My Taptu Review

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Pros: One-stop app for catching up on news, social feeds; Aggregates content from multiple sources for topics; Easy to share articles via Facebook, Twitter, and e-mail; Can display more content than Flipboard and Pulse

Cons: Automatically ads My Taptu branding to your posts; Can't respond to Twitter or Facebook posts; Content can be slow to load over 3G ; Interface a bit bland

Verdict: This social news aggregator app keeps you up to speed on your favorite topics (and people), but we'll like it more when it stops adding promos to our Facebook posts.

Is there really a cure for information overload? Taptu hopes that its new social news aggregator app for iPhone and Android is the answer, which combines multiple streams of content in one place. My Taptu doesn't deliver a magazine-like experience like the competing Flipboard, but for now that app is limited to the iPad and you're capped at 21 sections of content. And while Pulse News Reader is available for iPad ($1.99) and iPhone (99 cents), you're limited to 60 and 20 content sources, respectively.

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The more straightforward and free My Taptu supports at least 200 streams, and its unique mixed topic streams cover your favorite topics from multiple angles. Unfortunately, right now you have to make some trade-offs to get this convience. Are they worth it?

Interface

The main page of My Taptu presents a grid of tiles with headlines inside and the name of the category above each stream (Tech & Gadgets, NFL, Twitter, etc.). Scrolling further to the right on any given stream while on the main page presents 25 to 30 more article thumbnails you can click on, and you can keep scrolling right to load more stories. If you want to check out different streams, just scroll up and down. Overall, this interface is fairly intuitive, but we sometimes scrolled across when we meant to go down.

When you click on any given story, you'll instantly see a preview of the article. You can then open the full story within the My Taptu app (which uses the Safari browser) or bookmark it for later. Conveniently, Bookmarks gets its own stream.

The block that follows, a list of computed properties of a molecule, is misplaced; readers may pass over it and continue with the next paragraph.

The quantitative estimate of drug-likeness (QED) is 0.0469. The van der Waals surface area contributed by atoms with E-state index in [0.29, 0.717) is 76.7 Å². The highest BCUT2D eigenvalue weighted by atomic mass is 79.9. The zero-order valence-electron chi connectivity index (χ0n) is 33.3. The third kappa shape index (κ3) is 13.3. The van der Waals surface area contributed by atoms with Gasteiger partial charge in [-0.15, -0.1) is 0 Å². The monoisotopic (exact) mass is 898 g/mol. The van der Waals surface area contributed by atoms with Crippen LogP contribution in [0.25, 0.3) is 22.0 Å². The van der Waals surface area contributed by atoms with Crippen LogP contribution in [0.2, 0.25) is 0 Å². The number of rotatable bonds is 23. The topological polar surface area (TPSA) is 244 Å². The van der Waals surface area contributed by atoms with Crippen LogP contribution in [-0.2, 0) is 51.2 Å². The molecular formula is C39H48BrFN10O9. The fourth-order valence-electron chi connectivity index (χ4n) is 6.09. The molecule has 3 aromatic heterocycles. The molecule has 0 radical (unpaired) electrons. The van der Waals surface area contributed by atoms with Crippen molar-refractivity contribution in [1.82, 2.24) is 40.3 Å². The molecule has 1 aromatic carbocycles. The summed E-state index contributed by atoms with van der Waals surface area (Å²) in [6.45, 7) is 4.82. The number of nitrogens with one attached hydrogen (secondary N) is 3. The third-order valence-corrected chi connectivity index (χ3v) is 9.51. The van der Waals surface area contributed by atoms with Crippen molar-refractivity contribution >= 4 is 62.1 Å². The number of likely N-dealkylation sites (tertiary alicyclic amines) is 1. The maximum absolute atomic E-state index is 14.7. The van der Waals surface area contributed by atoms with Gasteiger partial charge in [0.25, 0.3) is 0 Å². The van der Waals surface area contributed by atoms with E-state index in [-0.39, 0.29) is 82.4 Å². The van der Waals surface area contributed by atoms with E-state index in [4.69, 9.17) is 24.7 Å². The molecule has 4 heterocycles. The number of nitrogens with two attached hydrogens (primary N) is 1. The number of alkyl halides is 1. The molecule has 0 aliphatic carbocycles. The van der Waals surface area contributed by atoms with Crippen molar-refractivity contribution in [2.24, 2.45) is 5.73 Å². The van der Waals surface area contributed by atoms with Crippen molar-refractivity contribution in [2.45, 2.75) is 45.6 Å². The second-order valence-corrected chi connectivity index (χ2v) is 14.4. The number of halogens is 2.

Want to change the order of streams? You'll need to tap the gear icon in the top left corner and then select Manage My Streams. On that screen you can drag streams wherever you like (pictured right). We'd appreciate this functionality right on the home screen, where you could just press and hold a stream and then move it. However, this might get unwieldy when you have a dozen or more streams.

Streams and Mixed Content Topics

By leveraging a lot of the work Taptu has done with mobile search, this app offers single streams of content from well-known brands (USA Today, Wired, The Huffington Post, InStyle, etc.), which are easily accessible in the app's built-in StreamStore. If you don't see a provider you like, type it into the search box, and My Taptu will find it. Even if the site you're looking for doesn't have a mobile version, the app will optimize its content to create a stream.

What makes My Taptu stand out are the mixed topic streams that aggregate content from multiple sources. For example, when we visited My Taptu's StreamStore within the app and selected NFL, a stream popped up on the home screen that displayed headlines from The New York Times, NBC Sports, The Boston Herald, and Fox Sports. Taptu says its editorial team curates these topics with the help of advanced algorithms that emphasize mobile-friendly sites. Topics range from News, Sports, and Tech and Gadgets to Arts & Entertainment, Travel, and Celebrities.